© Dareen A. Bridge
Contact the author at ‘Emmsmoor’ • 174 • HD2 1JS • United Kingdom
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One sad casualty to wartime shortages was
the disappearance of the ‘Collie Folio’,
which found itself unable to maintain the
high standards set under both Mr Mason
and Mr Stansfield’s ownership, the Kennel
Club’s suspension of all canine activities
making closure in 1917 inevitable, and
leaving the collie without one of its
most powerful voices.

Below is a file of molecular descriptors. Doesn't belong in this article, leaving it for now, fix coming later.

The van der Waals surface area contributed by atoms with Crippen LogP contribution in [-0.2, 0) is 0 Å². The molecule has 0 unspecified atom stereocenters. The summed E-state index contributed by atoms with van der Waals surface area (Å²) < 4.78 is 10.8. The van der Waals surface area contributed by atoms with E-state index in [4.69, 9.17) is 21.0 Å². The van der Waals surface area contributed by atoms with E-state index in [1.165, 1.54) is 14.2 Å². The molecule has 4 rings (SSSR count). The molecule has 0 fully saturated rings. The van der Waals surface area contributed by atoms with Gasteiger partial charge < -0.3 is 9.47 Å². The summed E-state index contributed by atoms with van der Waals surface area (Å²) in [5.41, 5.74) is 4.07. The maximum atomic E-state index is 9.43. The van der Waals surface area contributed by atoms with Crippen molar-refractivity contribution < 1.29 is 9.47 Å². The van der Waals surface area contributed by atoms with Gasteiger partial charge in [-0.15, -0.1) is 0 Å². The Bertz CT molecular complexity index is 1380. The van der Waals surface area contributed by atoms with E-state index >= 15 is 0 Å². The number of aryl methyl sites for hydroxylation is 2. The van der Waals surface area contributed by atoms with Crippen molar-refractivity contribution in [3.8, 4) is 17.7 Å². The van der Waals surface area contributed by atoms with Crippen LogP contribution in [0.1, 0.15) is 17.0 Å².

Animals have always played an important role in times of war, and in recent times dogs, including the Collie, have been elevated to a more prominent position in this field. Not until World-War I were dogs used extensively by British Servicemen, but at the outbreak of this conflict Mr Edwin H. Richardson, himself a retired Major and son of a ‘gentleman farmer’ with an interest in training dogs and knowledge of the methods used by the German Army, eventually persuaded the British War Office to sponsor the training of selected dogs. Granted the honorary rank of Lieutenant Colonel, Richardson opened the first War Dogs Training School at Shoeburyness in Kent, training dogs, mostly strays from the various dogs homes scattered throughout the British Isles, to carry messages and supplies, or for sentry duties capable of warning service personnel of approaching enemy. For this work dogs needed to be fit and agile of medium height, and possessing acute hearing, keen scenting abilities, plus a strong homing instincts, which possibly explains why Collies were considered very suitable particularly when one remembers their double weather resistant coats which would assist survival in the cold damp conditions experienced in trench warfare.